Drivers of Low Realized Volatility
There are clearly many drivers of the current low vol environment. While we won’t spend much time on the fundamental elements, central banks have clearly played a role. As Exhibit 8 shows, this cycle has been characterized by elevated uncertainty and multiple growth scares. 

These environments have led to big waves of spreads widening. However, each of these episodes have also been followed by unprecedented levels of stimulus from the Fed as well as other global central banks. This ‘Fed’ put has no doubt muted volatility, at least for extended periods of time in this cycle.
Beyond central banks, portfolio dispersion has also played a role in low volatility levels this year. In fact, we think the current low level of volatility is masking some underlying dynamics in the CDX market. For example, dispersion in US credit is actually higher today than it was at the tights of the cycle in 2014. We try to show this using two charts: First, comparing the widest 10 names in the CDX IG index vs. the rest of the portfolio (Exhibit 9).

Second, we look at the standard deviation of weekly cross-sectional spread changes for the CDX IG constituents and normalize it by the level of volatility (Exhibit 10).

Both these metrics show that credit dispersion is higher today than it was at the tights of the cycle back in 2014. Effectively, this has played some role in keeping the index levels more range-bound and less volatile than may be the case otherwise.
In the equity market, very low levels of single-stock correlations have helped drive low realized volatility. In that sense, this dispersion dynamic in credit markets is not that unique. However, we would highlight an important distinction. The low correlation level in equities seems more about sector rotation (Tech unwind, value vs. growth) and certain sector-specific factors (Financials). In credit, the drivers of dispersion are mostly negative stories related to certain sectors that either face structural or fundamental challenges (e.g. Retail, Energy, Autos). As we have noted in the past, issues in credit tend to show up first in the most fundamentally stressed sectors, and are initially treated as idiosyncratic. Eventually, the stress spreads to the broader market as credit conditions tighten. As a result, we would not use the dispersion argument in credit to justify low volatility levels over a long period of time.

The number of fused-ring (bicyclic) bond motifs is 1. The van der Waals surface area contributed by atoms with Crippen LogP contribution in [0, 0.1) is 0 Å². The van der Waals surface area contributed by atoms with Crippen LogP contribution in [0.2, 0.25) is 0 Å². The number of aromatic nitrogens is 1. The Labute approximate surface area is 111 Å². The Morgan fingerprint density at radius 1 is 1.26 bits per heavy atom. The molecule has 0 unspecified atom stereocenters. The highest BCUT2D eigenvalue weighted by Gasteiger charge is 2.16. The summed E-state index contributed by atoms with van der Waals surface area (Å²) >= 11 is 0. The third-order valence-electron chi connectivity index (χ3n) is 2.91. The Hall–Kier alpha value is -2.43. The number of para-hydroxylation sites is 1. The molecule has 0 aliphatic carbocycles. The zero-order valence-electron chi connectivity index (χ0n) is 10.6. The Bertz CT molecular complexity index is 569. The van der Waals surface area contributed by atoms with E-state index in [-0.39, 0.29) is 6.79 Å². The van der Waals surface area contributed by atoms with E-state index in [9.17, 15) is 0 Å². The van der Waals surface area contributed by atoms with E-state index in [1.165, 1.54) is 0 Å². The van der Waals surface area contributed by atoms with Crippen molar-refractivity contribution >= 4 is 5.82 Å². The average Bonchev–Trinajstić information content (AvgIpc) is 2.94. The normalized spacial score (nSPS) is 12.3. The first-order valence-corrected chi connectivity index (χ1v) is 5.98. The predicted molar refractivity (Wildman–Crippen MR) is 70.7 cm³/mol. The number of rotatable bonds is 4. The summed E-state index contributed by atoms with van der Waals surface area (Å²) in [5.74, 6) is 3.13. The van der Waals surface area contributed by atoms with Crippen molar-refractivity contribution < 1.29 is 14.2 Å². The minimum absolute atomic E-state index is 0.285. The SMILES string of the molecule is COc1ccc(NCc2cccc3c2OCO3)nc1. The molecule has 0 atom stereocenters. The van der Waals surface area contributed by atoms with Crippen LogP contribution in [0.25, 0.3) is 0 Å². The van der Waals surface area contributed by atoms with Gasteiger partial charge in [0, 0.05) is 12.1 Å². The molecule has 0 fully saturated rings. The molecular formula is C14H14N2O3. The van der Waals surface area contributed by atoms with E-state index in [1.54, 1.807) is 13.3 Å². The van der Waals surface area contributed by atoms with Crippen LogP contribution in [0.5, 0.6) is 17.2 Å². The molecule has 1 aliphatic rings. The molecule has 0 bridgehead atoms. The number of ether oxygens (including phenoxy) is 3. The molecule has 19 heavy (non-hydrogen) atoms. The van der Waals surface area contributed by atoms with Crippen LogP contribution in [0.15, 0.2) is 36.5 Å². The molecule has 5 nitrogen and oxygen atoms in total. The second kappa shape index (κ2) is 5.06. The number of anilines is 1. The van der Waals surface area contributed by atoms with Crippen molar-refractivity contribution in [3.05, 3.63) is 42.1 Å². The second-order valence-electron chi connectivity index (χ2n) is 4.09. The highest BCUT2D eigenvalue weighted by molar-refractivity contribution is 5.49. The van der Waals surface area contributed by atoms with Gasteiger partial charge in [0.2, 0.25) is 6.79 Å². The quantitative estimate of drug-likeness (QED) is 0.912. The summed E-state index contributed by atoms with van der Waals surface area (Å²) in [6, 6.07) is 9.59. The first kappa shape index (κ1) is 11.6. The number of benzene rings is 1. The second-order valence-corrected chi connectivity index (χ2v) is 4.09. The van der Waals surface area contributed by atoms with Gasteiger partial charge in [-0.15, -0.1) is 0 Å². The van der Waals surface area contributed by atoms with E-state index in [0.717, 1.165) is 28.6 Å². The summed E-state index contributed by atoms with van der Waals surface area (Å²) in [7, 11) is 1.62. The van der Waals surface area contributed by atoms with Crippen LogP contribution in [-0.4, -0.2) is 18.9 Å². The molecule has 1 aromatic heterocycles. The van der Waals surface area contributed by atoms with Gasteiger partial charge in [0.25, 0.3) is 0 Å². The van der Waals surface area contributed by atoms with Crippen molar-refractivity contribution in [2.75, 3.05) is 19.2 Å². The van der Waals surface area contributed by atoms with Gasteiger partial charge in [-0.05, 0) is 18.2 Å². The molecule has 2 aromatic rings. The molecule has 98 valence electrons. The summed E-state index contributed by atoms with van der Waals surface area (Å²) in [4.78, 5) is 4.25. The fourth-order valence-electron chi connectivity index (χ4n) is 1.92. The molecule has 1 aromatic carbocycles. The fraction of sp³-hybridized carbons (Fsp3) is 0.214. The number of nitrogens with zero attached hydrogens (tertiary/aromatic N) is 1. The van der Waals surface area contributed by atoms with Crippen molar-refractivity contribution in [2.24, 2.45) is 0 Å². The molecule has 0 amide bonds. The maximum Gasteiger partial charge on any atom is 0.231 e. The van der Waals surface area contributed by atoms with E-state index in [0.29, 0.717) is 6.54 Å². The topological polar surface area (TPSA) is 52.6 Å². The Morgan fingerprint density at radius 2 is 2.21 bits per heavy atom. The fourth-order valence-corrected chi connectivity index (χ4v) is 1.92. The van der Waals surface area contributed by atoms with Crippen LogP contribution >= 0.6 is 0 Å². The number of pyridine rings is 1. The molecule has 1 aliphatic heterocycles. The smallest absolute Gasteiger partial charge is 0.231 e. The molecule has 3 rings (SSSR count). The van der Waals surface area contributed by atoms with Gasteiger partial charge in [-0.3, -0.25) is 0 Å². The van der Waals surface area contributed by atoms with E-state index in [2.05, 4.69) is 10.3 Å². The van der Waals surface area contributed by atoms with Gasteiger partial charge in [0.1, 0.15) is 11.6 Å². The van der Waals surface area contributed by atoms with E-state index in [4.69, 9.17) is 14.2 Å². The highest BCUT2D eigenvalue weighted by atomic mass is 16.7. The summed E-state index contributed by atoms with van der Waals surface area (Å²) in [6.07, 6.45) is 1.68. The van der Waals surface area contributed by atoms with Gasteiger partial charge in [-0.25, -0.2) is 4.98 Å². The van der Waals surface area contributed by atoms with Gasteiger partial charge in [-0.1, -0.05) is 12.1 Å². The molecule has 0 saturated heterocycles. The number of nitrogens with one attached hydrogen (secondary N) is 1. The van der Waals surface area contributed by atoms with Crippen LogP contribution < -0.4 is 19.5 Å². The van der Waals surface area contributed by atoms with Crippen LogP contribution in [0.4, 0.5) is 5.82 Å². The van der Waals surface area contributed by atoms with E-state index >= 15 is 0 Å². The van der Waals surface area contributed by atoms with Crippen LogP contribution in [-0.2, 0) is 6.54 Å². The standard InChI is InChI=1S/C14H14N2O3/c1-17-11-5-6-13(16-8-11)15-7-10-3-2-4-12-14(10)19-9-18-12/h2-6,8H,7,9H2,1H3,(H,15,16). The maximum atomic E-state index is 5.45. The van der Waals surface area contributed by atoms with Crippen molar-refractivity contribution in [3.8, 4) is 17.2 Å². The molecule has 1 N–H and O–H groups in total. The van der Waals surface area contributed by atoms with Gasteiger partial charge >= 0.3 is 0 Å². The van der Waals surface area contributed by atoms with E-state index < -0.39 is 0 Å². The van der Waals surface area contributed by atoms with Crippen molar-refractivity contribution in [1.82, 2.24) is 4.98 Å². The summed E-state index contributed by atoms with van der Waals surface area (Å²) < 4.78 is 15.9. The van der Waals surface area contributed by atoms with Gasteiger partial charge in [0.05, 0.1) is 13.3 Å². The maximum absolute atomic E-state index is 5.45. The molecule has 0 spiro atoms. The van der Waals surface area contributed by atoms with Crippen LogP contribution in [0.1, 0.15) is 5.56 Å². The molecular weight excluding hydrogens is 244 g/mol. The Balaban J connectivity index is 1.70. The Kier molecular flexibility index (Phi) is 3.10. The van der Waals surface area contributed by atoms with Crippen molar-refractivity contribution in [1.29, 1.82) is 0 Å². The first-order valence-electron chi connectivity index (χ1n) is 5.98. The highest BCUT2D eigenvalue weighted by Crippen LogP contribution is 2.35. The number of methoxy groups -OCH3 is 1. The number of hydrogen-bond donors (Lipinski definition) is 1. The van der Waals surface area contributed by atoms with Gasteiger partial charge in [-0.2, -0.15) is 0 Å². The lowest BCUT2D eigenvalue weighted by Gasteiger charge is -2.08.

Drivers of Low Implied Volatility
Having discussed some of the drivers of low realized volatility, we now shift to the drivers of implied credit volatility. The first point we note is the move lower in implied is not just a function of low realized volatility. For example, at the tights of the cycle in June 2014, CDX HY 3M vol traded 1.45x 3M realized vol and CDX IG traded 1.29x 3M realized vol. Today, CDX HY vol trades 1.17x, whereas IG trades 1.19x. We see a similar trend of implied compressing to realized when comparing the credit and equity markets. However, historically, credit implied vol has traded at a larger premium to realized than the implied premium to realized in the equity market. In recent months, this relationship has flipped (i.e., a lower implied/realized ratio in credit than equities).

More specifically, looking just over the past 12 months, we have noticed a large pick-up in systematic selling of credit volatility. Anecdotally, these investors have been most active in shorter-dated expiries. In Exhibit 12, we show 1M and 3M implied volatility levels in CDX IG to highlight the importance of these flows. While 3M implied spread vol in IG is just ~3.5% below the average levels around cycle-tights (June 2014), 1M implied volatility has repriced even more meaningfully, lower by 5%.
Broadly, this selling of volatility in the credit options market, motivated by the same global reach for yield driving flows into US credit, has helped compress implied volatility to new cycle lows. Arguably, as credit valuations richened, these flows if anything strengthened as the relative benefit of selling options (vs. long spreads) became more attractive.